5

This question already has an answer here:

I am trying to understand the mechanism when i use finally inside a while loop. In the below code. In finally line prints and than the while breaks. I was expecting the code not to reach the finally block. Or if it reaches the finally block, there is no break there so the while should continue.. Can anyone explain how this works ?

         while(true){
            System.out.println("in while");

            try{
                break;
            }finally{
                System.out.println("in finally");
            }

        }
        System.out.println("after while");

Output is

in while
in finally
after while

marked as duplicate by Murat Karagöz, glglgl, Seelenvirtuose java Feb 8 '18 at 10:01

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3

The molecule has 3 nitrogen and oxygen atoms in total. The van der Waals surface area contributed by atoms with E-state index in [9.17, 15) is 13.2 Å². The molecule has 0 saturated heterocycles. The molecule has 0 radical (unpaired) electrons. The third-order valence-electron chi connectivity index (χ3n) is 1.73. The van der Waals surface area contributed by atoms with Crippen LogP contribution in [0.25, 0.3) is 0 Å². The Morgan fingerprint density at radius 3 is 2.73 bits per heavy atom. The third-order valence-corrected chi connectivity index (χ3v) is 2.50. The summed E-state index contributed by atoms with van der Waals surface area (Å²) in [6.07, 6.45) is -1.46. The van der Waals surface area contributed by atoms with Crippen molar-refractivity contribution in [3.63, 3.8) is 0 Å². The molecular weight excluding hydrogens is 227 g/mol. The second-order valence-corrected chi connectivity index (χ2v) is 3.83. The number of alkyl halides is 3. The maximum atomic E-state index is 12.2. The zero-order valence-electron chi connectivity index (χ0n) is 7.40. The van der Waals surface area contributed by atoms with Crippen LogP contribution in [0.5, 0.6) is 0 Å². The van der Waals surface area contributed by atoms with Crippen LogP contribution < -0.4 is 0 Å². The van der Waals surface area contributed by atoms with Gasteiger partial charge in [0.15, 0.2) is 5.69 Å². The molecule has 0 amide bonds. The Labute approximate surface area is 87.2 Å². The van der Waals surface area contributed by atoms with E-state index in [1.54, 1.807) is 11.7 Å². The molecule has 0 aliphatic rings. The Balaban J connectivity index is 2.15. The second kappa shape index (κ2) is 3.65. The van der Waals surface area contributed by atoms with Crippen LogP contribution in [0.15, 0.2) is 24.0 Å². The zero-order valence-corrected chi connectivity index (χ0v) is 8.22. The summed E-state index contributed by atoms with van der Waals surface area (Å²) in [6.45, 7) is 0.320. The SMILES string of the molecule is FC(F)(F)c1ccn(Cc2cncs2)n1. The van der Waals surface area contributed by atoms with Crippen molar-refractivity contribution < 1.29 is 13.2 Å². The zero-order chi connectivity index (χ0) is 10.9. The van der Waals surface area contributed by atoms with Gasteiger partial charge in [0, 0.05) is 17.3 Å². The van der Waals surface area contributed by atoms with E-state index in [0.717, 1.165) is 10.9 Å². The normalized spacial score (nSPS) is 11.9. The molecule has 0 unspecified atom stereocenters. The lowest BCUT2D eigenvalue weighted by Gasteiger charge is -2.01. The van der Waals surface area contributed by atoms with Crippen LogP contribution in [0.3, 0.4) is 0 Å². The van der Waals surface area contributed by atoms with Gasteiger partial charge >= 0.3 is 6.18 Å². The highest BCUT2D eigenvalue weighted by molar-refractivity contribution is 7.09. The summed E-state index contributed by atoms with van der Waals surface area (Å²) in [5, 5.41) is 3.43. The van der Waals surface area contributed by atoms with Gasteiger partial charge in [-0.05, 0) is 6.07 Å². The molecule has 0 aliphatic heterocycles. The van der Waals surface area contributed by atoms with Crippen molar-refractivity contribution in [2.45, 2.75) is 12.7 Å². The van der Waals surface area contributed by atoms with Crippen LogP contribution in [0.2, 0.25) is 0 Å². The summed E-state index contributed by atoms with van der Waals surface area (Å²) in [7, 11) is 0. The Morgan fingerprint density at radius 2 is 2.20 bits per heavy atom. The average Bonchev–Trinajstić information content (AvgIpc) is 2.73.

Although you break it is guaranteed that always finally gets execute when try executed. You can't stope entering the control into finally.

https://docs.oracle.com/javase/tutorial/essential/exceptions/finally.html

The finally block always executes when the try block exits. This ensures that the finally block is executed even if an unexpected exception occurs. But finally is useful for more than just exception handling — it allows the programmer to avoid having cleanup code accidentally bypassed by a return, continue, or break.

There is a reason for the behaviour. It help us.

it allows the programmer to avoid having cleanup code accidentally bypassed by a return, continue, or break.

0

In short, whatever you do inside try to exit the current loop or function, finally gets executed. This is true for any return, break, continue and almost everything else which would lead you anywhere: try can (usually) only be left through finally.

There are exceptions, however: as OldCurmudgeon notes, System.exit() does – ind the case of success – not make finally be executed.

  • There are rare exceptions - System.exit(n) avoids the finally. – OldCurmudgeon Feb 8 '18 at 9:39
  • @OldCurmudgeon Thanks, didn't know that. – glglgl Feb 8 '18 at 9:46

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